A Place Of Comfort Amidst The Chaos
Part of "Shit and Sugar all in One Breath"
It was March 22, 2001. I had now been in India for about 10 days. The first week was a rapid tour of Mumbai, Benaras, and Agra. Mr. Shriya funded everything as I traveled with Jane. It was a safe way to enter India but not my style. I was happy to carry on solo from Delhi. They dropped me at the bus to Dharamsala, the home of the Dalai Lama. I thought I wanted to stay with them, to be in the comfort and safety of their plan, but I had traveled enough to know I didn’t really want that. It was time to forge my own path on my limited budget. I no longer had Mr. Shriya to protect and guide me. I was free. Despite my financial struggles, that was where I liked to be.
I arrived in Dharmsala only to find millions of visitors there for the Dalai Lama's teachings. I came to see Dr. Yeshi Dhonden, the Dalai Lama's former Tibetan physician. I read about him in the book, "In Exile from the Land of Snows." He had magical abilities to sense someone's life story and health limitations just from feeling the pulse.
With all of the foreigners visiting to see the Dalai Lama, rooms were unavailable. I would need to venture out beyond Dharamsala to find accomodations. I had heard that Dharamkot, a small town 20 minutes uphill closer to the foothills of the Himalayas, had rooms. After the short journey up a path through the woods, I arrived in Dharamkot where I ran into Brendon. We were neighbors on the bus to Dharamsala from Delhi. After the 8 hour ride together we felt comfortable sharing a room and a king sized bed.
The next day, I ventured down to Dharmsala to see Dr. Yeshi Dhonden. I encountered a long line of local Indians waiting for his services. When I reached the front of the line, Dr. Yeshi Dhonden stood beside me in his maroon gown, the dress of a Tibetan monk, something he had been since the age of 5. I felt his warmth as he cradled my hand in his own. He reached his fingers to feel the pounding in my wrist while mumbling some Tibetan words to his assistant. She asked me to open my mouth and stick out my tongue. From my readings, I knew he was inspecting it for divets, ridges, spots, and discoloration. I was then requested to urinate into a cup. Holding it up to the sunlight, he investigated its appearance for bubbles which floated or sank. I was handed a bag of small, hard, brown pellets that looked like goat poop, typical Tibetan herbs gathered from the mountains and compacted into a ball. They quickly nudged me out the door. My problems were minuscule relative to others waiting in line. I had hoped to apprentice with him yet he was far too busy and inaccessible. After my appointment, I returned up the hill to my abode.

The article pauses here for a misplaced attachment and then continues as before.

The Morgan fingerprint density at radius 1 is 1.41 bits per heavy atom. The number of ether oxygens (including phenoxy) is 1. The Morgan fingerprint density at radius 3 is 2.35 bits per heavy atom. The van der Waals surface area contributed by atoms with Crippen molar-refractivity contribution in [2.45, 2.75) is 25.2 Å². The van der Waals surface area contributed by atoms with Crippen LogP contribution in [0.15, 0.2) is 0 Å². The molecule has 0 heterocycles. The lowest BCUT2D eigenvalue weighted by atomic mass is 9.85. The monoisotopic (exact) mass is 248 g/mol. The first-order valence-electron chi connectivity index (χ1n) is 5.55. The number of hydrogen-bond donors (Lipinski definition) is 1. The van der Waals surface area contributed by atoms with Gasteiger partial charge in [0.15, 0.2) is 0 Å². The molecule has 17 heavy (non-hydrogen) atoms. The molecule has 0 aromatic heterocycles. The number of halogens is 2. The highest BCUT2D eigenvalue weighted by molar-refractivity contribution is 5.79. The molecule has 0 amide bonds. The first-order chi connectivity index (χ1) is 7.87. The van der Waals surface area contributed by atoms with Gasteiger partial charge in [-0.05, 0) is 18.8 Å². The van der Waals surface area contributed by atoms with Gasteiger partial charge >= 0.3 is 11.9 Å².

Each morning I gathered at the local restaurant with Israeli's, Brits, and others from various parts of the world but rarely another American. My morning breakfast consisted of ginger pancakes or eggs scrambled with vegetables and hot water with fresh chunks of ginger. I rarely spent more than a dollar.
While sitting at breakfast with my British friend Mark, we gazed across the dusty road to the gates of the Vipassana meditation center and wondered what it was like, how folks were doing in there, what sort of chaos they were experiencing if any. It was as if they were doing some mind altering drugs during the 10 day retreat. I wondered with fascination, wanting to experience it myself but also terrified having never meditated a day in my life.
This one day we observed a group of foreigners, mostly Israeli’s, exiting from the center. They joined us at our table. Israeli’s were often traveling the world after their year or 2 of military duty. Inquisitive as I was, I asked about their amazing enlightening experiences during this silent meditation. I continued to hear how transformative it had been for each of them.
With three months and no plan, I contemplated doing Vipassana now but I did not want to be in the cold of Dharamsala silently freezing for 10 days. I opted to find a warmer locale to dive into my inner psyche.
Rumors traveled about a beautiful hike to the snowline of the foothills of the Himalayas. I decided to check it out. After ascending 30 minutes from Dharamkot, I encountered a small guest house. Four single rooms were nestled between two small mountains facing white speckled jagged peaks. Each room contained a simple cot and a window that opened to the Himalayas. The owner was a thin tall attractive Indian man with a moustache. I watched him sweep the common area as a few foreigners sat at the dining table under the open sky and read or wrote in a journal. I was drawn to the tranquility being up here away from everything.